Stormbringer (1969) and The Road To Ruin (1970) constitute the second stage of Martyn’s career. The album titles themselves suggest the move away from the predominantly whimsical emotional atmosphere of the first two albums. Not that they are sombre records but the folk jolliness and tumbling wordplay gives way to a serenity of words and music. A lot of the new impetus came from Beverley’s quiet and subtle singing style, in the manner of Grace Slick in the more restrained moments of the early part of her career, and of Judy Dyble, the Fairport Convention’s first lady vocalist. It’s a manner which has been lost since Dyble dropped out of sight and Beverley Martyn gave up her career with the birth of her first child, though she may cut a solo album next year.
Stormbringer! made John and Beverley minor cult figures in the States, it’s occasionally still referred to lovingly in the more Anglophile rock magazines, but it was ignored here. The Martyn’s unobtrusive innovations didn’t fit easily into the folk-rock bag, and they were never part of the “progressive” folk set who seemed endlessly to be forming and re-forming bands from amongst their number.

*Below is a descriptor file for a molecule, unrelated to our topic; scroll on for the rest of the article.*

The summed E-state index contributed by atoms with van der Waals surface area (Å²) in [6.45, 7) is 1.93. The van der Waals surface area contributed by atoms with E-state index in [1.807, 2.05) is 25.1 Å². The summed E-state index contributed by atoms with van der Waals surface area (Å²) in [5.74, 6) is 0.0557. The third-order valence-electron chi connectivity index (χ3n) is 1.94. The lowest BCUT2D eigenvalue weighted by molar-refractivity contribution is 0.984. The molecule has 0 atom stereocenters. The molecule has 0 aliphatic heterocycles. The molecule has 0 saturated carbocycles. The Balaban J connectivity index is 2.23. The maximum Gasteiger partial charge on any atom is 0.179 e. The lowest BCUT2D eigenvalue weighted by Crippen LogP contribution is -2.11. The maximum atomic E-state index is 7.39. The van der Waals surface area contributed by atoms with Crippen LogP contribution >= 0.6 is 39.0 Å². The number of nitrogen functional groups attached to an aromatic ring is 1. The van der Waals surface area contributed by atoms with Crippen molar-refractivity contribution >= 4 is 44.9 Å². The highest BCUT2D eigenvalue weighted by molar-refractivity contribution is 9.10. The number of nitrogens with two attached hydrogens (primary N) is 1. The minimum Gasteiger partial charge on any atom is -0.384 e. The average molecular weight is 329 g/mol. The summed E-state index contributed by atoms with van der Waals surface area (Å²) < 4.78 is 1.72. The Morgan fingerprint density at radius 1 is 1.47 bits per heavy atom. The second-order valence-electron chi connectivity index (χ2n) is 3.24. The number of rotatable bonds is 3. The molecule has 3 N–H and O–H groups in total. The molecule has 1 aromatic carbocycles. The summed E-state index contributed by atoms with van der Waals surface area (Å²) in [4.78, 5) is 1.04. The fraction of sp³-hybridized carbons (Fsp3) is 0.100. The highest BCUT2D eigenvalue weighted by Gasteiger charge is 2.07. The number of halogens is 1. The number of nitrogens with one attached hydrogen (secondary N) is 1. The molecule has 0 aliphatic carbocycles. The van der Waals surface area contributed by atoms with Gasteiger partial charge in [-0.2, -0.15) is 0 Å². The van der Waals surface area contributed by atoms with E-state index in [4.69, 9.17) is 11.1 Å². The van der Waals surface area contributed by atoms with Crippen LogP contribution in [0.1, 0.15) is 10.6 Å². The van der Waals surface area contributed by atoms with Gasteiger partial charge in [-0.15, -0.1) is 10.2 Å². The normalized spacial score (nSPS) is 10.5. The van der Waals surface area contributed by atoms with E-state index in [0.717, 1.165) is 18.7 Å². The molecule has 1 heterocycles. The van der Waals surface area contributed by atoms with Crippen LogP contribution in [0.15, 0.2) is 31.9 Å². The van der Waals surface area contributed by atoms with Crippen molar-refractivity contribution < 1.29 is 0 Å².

The Road To Ruin was remarkable for two important innovations: it was the first album in which songs from a folk context were performed with jazz rather than rock instrumentation, and on it John Martyn’s voice finally broke free of its folk roots, again via jazz rather than rock influences. Both, of course, were things Donovan had pioneered, but, unlike John Martyn, he never allowed them to permeate his whole style and take it forward.
The dominant instrument on The Road To Ruin is the lazily stroked piano of Paul Harris, backed up by a loose but firm rhythm section and thoughtful blowing from the likes of Ray Warleigh, Lyn Dobson and Dudu Pukwana. The breakthrough track is the title song:
The sun was red and the sky was blue
When I went rowing on the road to ruin
How do you make a day like that?
How do you make it real?
The voice slides around the mysterious words huskily and then gives way to a sustained saxophone passage in which Pukwana duets with himself, while John Martyn’s own amplified guitar gradually comes to the fore.
Although Martyn, together with Paul Harris, was responsible for the arrangements on The Road To Ruin, a significant part of the album’s success depends on the quality of work of the musicians he had gathered around him. The next stage for John Martyn was to return to more or less solo work, and to integrate into his own singing, playing and writing lessons learned from jazz and other musicians he had played with or listened to.